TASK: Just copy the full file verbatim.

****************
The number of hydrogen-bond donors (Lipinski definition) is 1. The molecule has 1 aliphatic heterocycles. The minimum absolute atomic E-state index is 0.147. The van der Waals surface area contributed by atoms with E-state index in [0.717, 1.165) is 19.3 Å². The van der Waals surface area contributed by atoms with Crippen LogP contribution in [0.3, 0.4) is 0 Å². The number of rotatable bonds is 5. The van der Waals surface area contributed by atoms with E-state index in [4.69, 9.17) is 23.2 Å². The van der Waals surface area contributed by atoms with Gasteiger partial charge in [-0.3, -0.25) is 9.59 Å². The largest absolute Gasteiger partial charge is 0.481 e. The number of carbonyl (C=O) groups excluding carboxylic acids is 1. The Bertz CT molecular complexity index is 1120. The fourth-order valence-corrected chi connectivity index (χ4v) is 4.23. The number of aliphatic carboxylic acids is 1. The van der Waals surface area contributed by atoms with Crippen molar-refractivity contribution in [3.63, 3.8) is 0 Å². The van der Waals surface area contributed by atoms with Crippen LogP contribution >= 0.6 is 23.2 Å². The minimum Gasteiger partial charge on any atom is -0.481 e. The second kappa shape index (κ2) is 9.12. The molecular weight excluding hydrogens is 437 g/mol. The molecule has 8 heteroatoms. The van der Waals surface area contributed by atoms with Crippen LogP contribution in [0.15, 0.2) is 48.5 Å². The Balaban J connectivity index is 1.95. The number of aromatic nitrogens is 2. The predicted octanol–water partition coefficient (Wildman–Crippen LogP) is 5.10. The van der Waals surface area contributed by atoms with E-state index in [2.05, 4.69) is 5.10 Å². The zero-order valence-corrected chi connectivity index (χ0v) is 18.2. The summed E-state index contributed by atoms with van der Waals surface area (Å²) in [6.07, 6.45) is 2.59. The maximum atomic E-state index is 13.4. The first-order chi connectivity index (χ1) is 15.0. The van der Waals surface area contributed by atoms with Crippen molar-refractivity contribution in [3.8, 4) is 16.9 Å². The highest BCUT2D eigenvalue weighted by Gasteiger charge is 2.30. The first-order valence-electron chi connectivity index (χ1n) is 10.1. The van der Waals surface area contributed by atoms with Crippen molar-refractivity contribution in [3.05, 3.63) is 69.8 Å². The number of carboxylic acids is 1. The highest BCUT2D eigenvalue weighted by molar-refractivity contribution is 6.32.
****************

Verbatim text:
The number of hydrogen-bond donors (Lipinski definition) is 1. The molecule has 1 aliphatic heterocycles. The minimum absolute atomic E-state index is 0.147. The van der Waals surface area contributed by atoms with E-state index in [0.717, 1.165) is 19.3 Å². The van der Waals surface area contributed by atoms with Crippen LogP contribution in [0.3, 0.4) is 0 Å². The number of rotatable bonds is 5. The van der Waals surface area contributed by atoms with E-state index in [4.69, 9.17) is 23.2 Å². The van der Waals surface area contributed by atoms with Gasteiger partial charge in [-0.3, -0.25) is 9.59 Å². The largest absolute Gasteiger partial charge is 0.481 e. The number of carbonyl (C=O) groups excluding carboxylic acids is 1. The Bertz CT molecular complexity index is 1120. The fourth-order valence-corrected chi connectivity index (χ4v) is 4.23. The number of aliphatic carboxylic acids is 1. The van der Waals surface area contributed by atoms with Crippen molar-refractivity contribution in [3.63, 3.8) is 0 Å². The van der Waals surface area contributed by atoms with Crippen LogP contribution >= 0.6 is 23.2 Å². The minimum Gasteiger partial charge on any atom is -0.481 e. The second kappa shape index (κ2) is 9.12. The molecular weight excluding hydrogens is 437 g/mol. The molecule has 8 heteroatoms. The van der Waals surface area contributed by atoms with Crippen LogP contribution in [0.15, 0.2) is 48.5 Å². The Balaban J connectivity index is 1.95. The number of aromatic nitrogens is 2. The predicted octanol–water partition coefficient (Wildman–Crippen LogP) is 5.10. The van der Waals surface area contributed by atoms with E-state index in [2.05, 4.69) is 5.10 Å². The zero-order valence-corrected chi connectivity index (χ0v) is 18.2. The summed E-state index contributed by atoms with van der Waals surface area (Å²) in [6.07, 6.45) is 2.59. The maximum atomic E-state index is 13.4. The first-order chi connectivity index (χ1) is 15.0. The van der Waals surface area contributed by atoms with Crippen molar-refractivity contribution in [3.8, 4) is 16.9 Å². The highest BCUT2D eigenvalue weighted by Gasteiger charge is 2.30. The first-order valence-electron chi connectivity index (χ1n) is 10.1. The van der Waals surface area contributed by atoms with Crippen molar-refractivity contribution in [3.05, 3.63) is 69.8 Å². The number of carboxylic acids is 1. The highest BCUT2D eigenvalue weighted by molar-refractivity contribution is 6.32.